It is understandable why the different measures introduced across Australia to contain COVID-19 have caused confusion. It does seem inexplicable that the rules – and penalties for breaching them – are different depending on where one lives.
It is also understandable that the finger-pointing between the Australian Border Force and the NSW government over the Ruby Princess debacle is regarded as a sign of weak governance arrangements caused by overlapping state and federal responsibilities for the nation’s borders.
But as understandable as these reactions might be, Australia’s response to COVID-19 is a testament to the benefits of federation, with its multiple tiers of government.
A useful division of governmental labour
The two levels of government have responded to this crisis in slightly different ways, especially initially.
It was the premiers and chief ministers who acted decisively to manage the spread of the pandemic when it first emerged. Their primary concern was to minimise further transmission of the virus, and to prevent the health system from becoming overwhelmed by the influx of infected patients.
While some of the premiers were warning that extreme measures would have to be instituted, Prime Minister Scott Morrison was still suggesting it was acceptable for people to attend sporting events ahead of a ban on mass gatherings.
For Morrison, the (very) reasonable concern has been on reducing the human costs of the virus for the economy. This has rendered the prime minister slightly less disposed to push for stringent measures that might cause further economic ruin.
The different focuses of the two levels of government is in constant tension, but this provides a check on each other in managing their particular core (constitutional) responsibilities during the pandemic.
Moreover, it has permitted a useful division of governmental labour during this crisis. The federal government is able to concentrate on managing the economy, while the states and territories are able to prioritise managing the health of their populations and hospital systems.
And through the National Cabinet, the consultative body consisting of the prime minister, premiers and chief ministers, the country’s leaders have been able to coordinate their activities and share vital information.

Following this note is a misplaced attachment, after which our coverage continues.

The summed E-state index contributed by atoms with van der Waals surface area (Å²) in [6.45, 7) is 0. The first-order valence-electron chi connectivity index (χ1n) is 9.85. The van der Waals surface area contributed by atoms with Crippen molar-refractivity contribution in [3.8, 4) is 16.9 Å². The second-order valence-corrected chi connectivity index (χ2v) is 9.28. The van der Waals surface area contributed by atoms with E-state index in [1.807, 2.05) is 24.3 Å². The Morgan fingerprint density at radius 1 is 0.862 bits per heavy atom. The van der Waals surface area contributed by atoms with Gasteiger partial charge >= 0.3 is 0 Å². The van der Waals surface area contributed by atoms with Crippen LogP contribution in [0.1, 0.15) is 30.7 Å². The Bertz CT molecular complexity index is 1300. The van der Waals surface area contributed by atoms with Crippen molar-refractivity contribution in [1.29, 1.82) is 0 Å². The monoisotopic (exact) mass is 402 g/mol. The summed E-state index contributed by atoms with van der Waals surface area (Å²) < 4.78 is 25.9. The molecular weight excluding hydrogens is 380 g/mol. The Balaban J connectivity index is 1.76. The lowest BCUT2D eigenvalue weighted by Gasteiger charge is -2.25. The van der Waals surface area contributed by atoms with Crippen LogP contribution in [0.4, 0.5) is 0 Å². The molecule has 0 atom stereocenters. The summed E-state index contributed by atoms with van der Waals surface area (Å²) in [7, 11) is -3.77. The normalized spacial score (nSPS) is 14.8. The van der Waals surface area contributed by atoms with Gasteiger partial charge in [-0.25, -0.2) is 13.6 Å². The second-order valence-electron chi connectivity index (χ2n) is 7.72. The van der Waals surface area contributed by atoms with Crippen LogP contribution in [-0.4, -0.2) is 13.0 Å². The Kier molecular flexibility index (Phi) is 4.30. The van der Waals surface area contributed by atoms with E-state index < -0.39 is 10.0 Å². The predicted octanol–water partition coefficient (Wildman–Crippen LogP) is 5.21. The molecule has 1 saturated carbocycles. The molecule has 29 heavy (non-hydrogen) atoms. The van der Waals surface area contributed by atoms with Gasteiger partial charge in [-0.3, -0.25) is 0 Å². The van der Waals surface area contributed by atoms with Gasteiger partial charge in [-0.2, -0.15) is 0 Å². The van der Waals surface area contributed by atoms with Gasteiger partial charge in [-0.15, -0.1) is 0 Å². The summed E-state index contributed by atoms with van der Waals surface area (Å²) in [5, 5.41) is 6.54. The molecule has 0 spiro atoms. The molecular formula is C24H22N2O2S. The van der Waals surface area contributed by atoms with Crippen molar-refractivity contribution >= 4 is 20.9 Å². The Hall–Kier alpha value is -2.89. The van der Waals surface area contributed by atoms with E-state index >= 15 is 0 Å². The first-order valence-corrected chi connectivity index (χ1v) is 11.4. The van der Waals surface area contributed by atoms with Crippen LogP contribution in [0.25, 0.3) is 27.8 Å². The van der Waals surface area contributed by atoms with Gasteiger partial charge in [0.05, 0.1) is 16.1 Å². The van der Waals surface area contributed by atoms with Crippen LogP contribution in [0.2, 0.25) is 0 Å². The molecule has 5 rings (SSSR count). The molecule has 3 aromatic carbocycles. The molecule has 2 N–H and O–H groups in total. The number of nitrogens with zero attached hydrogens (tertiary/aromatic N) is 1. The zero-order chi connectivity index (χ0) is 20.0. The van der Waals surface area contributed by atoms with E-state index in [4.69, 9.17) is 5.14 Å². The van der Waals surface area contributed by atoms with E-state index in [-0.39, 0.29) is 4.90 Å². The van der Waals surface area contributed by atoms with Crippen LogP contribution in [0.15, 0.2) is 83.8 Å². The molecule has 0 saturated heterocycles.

States and territories need to adapt policies for their residents
Although the social distancing measures imposed by the states and territories are different, they stem from guidelines agreed to by the National Cabinet.
Differences in their application by the state and territories can be partly explained by differences in size and demographics.
Some states are more densely populated than others, which places their residents at greater risk of community transmission. Some also have a higher proportion of older Australians and remote Indigenous populations – two communities that are particularly vulnerable to COVID-19.
These differences are on top of the fact some states and territories have natural geographical features that enable them to more easily control who enters the state, for example, Tasmania and Western Australia. This enables these leaders to consider less stringent social distancing and other measures than their counterparts.
It makes good sense, therefore, that national guidelines should be adapted to meet the unique challenges of each state or territory.
Why the Ruby Princess is not a failure of federalism
It is undeniable the decision to allow the Ruby Princess passengers to disembark was disastrous, since it has been linked to hundreds of infections and upwards of 15 deaths at last count.
However, it is far from clear the incident could have been avoided if Australia had only one level of government.
The fiasco resulted from a series of poor decisions involving multiple state agencies and one federal agency. It was likely aggravated by the possibly misleading or inaccurate information provided by the cruise ship operator about the health of those on board.
But the decision-making failure(s) that occurred here are not unique to federations. The challenge of adequately vetting information under pressure, and coordinating the overlapping responsibilities of different administrative agencies, occurs within all governments.
If anything, federations have greater capacity to reduce the intensity, frequency and scale of policy failures.
As a model of government, federations do not prevent bad policies from being implemented. Rather, they can minimise the harm caused by bad policies. A policy failure in one state, for instance, will generally only affect that particular state – not the entire country.
Importantly, leaders can learn from the policy errors made by their counterparts.
Federalism as a salve to poor leadership
Those who need further convincing about the benefits of federalism need look to the United States.
The devastation that is unfolding in the US has been amplified by the absence of competent national leadership. The Trump administration vacillates between dismissing the pandemic and arguing the economic costs of shutting down the country are graver than the loss of lives.
That federations give rise to multiple governmental leaders might seem inefficient. But this pandemic has revealed that not all leaders rise to the challenge during crises. When this occurs, having other leaders who can step into the breach can prove critical.